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Microbiome. 2016 Apr 19;4:16. doi: 10.1186/s40168-016-0161-6.

Bacterial communities in penile skin, male urethra, and vaginas of heterosexual couples with and without bacterial vaginosis.

Author information

1
Children's Hospital of New Orleans, 200 Henry Clay Ave., New Orleans, LA, 70118, USA. hinchliffe_mz@jpso.com.
2
Children's Hospital of New Orleans, 200 Henry Clay Ave., New Orleans, LA, 70118, USA.
3
Department of Pediatrics, Louisiana State University Health Sciences Center, 1901 Perdido St., New Orleans, LA, 70112, USA.
4
Department of Internal Medicine, Louisiana State University Health Sciences Center, 1542 Tulane Ave., New Orleans, LA, 70112, USA.
5
Department of Biostatistics and Bioinformatics, Tulane School of Public Health and Tropical Medicine, 1440 Canal St., New Orleans, LA, 70112, USA.
6
Marine Biological Laboratory, JBPC, 7 MBL St., Woods Hole, MA, 02543, USA.
7
Rally Software, 3333 Walnut St., Boulder, CO, 80301, USA.
8
Department of Microbiology Immunology and Parasitology, Louisiana State University Health Sciences Center, 1901 Perdido St., New Orleans, LA, 70112, USA.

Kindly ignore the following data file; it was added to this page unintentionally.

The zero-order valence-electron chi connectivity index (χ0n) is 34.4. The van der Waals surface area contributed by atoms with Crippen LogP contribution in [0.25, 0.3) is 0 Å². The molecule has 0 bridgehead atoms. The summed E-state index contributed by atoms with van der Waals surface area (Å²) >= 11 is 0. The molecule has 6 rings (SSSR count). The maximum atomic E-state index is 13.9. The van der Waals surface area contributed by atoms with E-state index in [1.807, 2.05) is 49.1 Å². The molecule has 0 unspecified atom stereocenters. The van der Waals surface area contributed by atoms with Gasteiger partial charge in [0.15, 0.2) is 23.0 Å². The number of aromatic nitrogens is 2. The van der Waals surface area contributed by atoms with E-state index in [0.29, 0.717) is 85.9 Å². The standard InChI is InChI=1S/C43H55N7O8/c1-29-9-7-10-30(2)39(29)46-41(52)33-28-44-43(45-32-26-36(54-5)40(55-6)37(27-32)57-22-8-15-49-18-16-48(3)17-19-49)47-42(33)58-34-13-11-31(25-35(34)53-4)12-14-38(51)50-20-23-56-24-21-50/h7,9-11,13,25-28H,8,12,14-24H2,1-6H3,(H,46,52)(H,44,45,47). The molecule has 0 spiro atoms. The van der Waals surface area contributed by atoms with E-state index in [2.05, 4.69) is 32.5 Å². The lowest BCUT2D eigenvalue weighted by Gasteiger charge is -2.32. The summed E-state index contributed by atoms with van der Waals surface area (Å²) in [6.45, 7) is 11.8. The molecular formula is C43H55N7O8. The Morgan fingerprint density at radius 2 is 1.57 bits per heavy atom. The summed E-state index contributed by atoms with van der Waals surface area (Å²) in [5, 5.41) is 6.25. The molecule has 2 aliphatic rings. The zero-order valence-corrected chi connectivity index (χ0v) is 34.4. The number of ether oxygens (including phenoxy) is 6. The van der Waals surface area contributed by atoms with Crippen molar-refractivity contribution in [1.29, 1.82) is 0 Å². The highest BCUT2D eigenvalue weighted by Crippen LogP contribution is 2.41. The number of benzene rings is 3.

9
Department of Internal Medicine, Louisiana State University Health Sciences Center, 1542 Tulane Ave., New Orleans, LA, 70112, USA. dhmartin@lsuhsc.edu.
10
Department of Microbiology Immunology and Parasitology, Louisiana State University Health Sciences Center, 1901 Perdido St., New Orleans, LA, 70112, USA. dhmartin@lsuhsc.edu.

Abstract

BACKGROUND:

The epidemiology of bacterial vaginosis (BV) suggests it is sexually transmissible, yet no transmissible agent has been identified. It is probable that BV-associated bacterial communities are transferred from male to female partners during intercourse; however, the microbiota of sexual partners has not been well-studied.

RESULTS:

Pyrosequencing analysis of PCR-amplified 16S rDNA was used to examine BV-associated bacteria in monogamous couples with and without BV using vaginal, male urethral, and penile skin specimens. The penile skin and urethral microbiota of male partners of women with BV was significantly more similar to the vaginal microbiota of their female partner compared to the vaginal microbiota of non-partner women with BV. This was not the case for male partners of women with normal vaginal microbiota. Specific BV-associated species were concordant in women with BV and their male partners.

CONCLUSIONS:

In monogamous heterosexual couples in which the woman has BV, the significantly higher similarity between the vaginal microbiota and the penile skin and urethral microbiota of the male partner, supports the hypothesis that sexual exchange of BV-associated bacterial taxa is common.

KEYWORDS:

Bacterial vaginosis; Microbiome; Penile skin; Sexual transmission; Urethra; Vagina

PMID:
27090518
PMCID:
PMC4835890
DOI:
10.1186/s40168-016-0161-6
[Indexed for MEDLINE]
Free PMC Article

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